How to counteract this self-sabotaging behaviour? 

You can give yourself a time limit to choose or by allowing yourself to make an imperfect choice. It helps to see yourself as being able to learn from experience and improve over time. This is what researcher Carol Dweck calls a “growth mindset.” A growth mindset makes the possibility of failure less scary, whereas if you see your abilities as fixed, you are more likely to avoid performance situations or sabotage  yourself so your weaknesses won’t be clearly exposed (Greenberg, 2018). 

Set those wide, big stretched goals as big goals and then have your more realistic goals on a side plate. You want to create the identity of a doer, someone who finishes things. You can only do that by giving yourself a lot of small wins. Wins create wins. 

5. Talk things out 

You feel it is troublesome to communicate your needs to your significant other. You feel so incredibly vulnerable to open up to someone emotionally. By keeping things in, you maintain what it feels like the upper hand. 

If you notice certain patterns keep appearing in your relationships, try talking to the people you’re closest to about them. You might try saying this to your partner:  “I want our relationship to work, but I’m afraid of it failing. If I seem to shut down or pull away, it’s because I’m afraid of losing you. I’m trying to work through it, but I don’t want you to think I don’t care in the meantime.” Simply talking through a self-sabotaging pattern out loud can prevent you from carrying it out. Plus, it can be a powerful learning experience when the situation plays out along a different path — not down the path of self-sabotage (Brito & Raypole, 2019). 

The bottom line

As stated by Brito and Raypole (2019), self-sabotaging behaviours are often deeply ingrained and difficult to recognize. And once you do recognize them, noticing how you hold yourself back can be hard to come to terms with.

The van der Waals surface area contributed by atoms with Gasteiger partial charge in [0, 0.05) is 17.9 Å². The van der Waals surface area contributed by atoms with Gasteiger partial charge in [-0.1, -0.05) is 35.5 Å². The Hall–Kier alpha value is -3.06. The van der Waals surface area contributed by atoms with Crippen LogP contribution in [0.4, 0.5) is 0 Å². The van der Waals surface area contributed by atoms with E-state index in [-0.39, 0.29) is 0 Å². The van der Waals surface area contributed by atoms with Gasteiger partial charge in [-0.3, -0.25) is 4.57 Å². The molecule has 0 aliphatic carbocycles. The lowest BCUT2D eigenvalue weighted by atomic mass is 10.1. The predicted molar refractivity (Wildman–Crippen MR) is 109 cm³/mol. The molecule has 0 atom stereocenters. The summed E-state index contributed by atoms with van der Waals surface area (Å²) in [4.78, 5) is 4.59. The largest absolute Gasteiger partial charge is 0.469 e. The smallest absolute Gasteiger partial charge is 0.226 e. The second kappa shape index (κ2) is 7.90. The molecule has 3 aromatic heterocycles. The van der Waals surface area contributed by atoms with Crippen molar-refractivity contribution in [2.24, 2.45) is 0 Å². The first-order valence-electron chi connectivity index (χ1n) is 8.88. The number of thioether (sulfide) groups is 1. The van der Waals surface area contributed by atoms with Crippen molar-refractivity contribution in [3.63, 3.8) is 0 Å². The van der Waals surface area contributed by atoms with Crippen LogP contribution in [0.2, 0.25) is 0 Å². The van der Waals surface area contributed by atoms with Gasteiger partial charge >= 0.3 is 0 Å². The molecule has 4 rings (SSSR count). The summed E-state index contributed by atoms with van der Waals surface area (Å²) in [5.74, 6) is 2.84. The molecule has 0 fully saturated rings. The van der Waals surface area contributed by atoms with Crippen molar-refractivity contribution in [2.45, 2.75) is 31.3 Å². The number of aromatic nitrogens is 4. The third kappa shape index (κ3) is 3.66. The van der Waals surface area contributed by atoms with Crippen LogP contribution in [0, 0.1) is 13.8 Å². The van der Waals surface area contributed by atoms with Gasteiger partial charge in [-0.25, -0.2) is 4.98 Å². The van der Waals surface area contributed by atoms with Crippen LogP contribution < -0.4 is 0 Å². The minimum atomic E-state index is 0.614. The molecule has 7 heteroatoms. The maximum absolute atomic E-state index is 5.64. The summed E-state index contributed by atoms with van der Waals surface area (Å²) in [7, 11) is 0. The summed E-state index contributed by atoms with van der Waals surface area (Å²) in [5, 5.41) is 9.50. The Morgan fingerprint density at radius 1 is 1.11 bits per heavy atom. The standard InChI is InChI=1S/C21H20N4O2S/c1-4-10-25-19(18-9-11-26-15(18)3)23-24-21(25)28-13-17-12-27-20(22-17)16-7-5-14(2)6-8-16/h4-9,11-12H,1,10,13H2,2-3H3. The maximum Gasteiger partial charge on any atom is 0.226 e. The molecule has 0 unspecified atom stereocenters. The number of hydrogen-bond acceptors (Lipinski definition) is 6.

But keep in mind that by recognizing these behaviours, you’ve taken the first step toward changing them. And you don’t have to do it alone. Friends, loved ones, and trained therapists can all offer support.

Maybe you doubt you have what it takes to win that art contest. But instead of saying, “Why bother?” and crumpling up that entry form, fill it out and submit your best work. What you learn about yourself could have just as much value as winning.


Abraham, M. (2020, May 21). 4 steps to Eliminate self sabotage. Retrieved April 29, 2021, from https://melabraham.com/4-steps-to-eliminate-self-sabotage/

Ackerman, C. E. (2021, April 15). What is self-worth and How do we increase it? (Incl. 4 WORKSHEETS). Retrieved April 29, 2021, from https://positivepsychology.com/self-worth/

Brandt, A. (2020, March 03). The secret to a happy relationship is empathy. Retrieved April 20, 2021, from https://www.psychologytoday.com/us/blog/mindful-anger/202003/the-secret-happy-relationship-is-empathy

Boyes, A. (2018, May 01). 30 types of self-sabotage (and what to do about it). Retrieved April 29, 2021, from https://www.psychologytoday.com/us/blog/in-practice/201805/30-types-self-sabotage-and-what-do-about-it

Greenberg, M. (2018, June 11). The top 3 reasons why You Self-Sabotage and how to stop. Retrieved April 29, 2021, from https://www.psychologytoday.com/us/blog/the-mindful-self-express/201806/the-top-3-reasons-why-you-self-sabotage-and-how-stop

Ho, J. (2019, August 21). Here’s exactly how to stop yourself from self-sabotaging in the moment. Retrieved April 29, 2021, from https://www.mindbodygreen.com/articles/recognizing-when-you-self-sabotage-and-learning-how-to-stop